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Sunday, 14 September 2014

Paul Nash: Truth and Memory

Andrew Graham Dixon gave a compelling portrait of Paul Nash in the first programme of the BBC series British Art at War. Graham Dixon argued that:

‘Nash was scarred by the war and the ghosts of those experiences haunted his work throughout his life. A lover of nature, Nash became one of Britain's most original landscape artists, embracing modern Surrealism and ancient British history, though always tainted by his experiences during two world wars. A private yet charismatic man, he brought British landscape painting into the 20th century with his mixture of the personal and visionary, the beautiful and the shocking. An artist who saw the landscape as not just a world to paint, but a way into his heart and mind.’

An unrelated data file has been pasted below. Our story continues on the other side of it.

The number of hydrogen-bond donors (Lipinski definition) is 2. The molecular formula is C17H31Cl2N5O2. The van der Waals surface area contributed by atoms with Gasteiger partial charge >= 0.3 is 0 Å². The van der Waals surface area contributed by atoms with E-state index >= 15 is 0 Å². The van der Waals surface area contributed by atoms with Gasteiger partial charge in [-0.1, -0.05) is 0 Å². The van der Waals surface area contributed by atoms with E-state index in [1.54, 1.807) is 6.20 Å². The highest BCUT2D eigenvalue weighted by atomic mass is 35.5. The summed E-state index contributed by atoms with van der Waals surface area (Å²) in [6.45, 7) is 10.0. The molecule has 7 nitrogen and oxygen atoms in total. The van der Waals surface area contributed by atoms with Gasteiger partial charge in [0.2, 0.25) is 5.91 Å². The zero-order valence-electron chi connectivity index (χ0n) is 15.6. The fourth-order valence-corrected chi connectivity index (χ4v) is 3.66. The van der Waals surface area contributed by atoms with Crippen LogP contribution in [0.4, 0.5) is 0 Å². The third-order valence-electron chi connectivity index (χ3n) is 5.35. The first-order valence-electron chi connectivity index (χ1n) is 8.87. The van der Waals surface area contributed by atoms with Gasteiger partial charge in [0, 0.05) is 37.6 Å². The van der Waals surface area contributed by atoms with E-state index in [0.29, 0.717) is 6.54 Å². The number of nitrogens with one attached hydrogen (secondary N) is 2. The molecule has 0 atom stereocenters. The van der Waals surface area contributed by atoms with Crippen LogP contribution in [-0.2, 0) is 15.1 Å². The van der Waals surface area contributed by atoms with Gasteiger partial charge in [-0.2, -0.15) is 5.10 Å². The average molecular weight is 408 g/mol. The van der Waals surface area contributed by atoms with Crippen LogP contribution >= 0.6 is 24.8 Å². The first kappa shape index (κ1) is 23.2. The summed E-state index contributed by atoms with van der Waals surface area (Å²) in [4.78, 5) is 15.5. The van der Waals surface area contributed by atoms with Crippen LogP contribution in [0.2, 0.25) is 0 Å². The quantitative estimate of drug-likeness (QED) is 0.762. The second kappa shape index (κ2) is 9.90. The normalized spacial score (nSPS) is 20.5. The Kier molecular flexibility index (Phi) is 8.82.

Nash’s work currently features in Truth and Memory at the Imperial War Museum; ‘the largest exhibition and first major retrospective of  British First World War art for almost 100 years.’ Using artworks drawn mainly from IWM’s national collection and including work by some of Britain’s most important artists of the twentieth century, this exhibition assesses ‘the immediate impact and enduring legacy of British art of the First World War.’

Truth explores ‘how artists encountering the front lines experimented with new forms of art to capture the totally unfamiliar experience of the First World War.’ Through the work of CRW Nevinson, Paul Nash and William Orpen, amongst others, the exhibition considers ‘British artists’ quest for an authentic or ‘truthful’ representation of modern war.’ 


Ivor Gurney - Severn Meadows.

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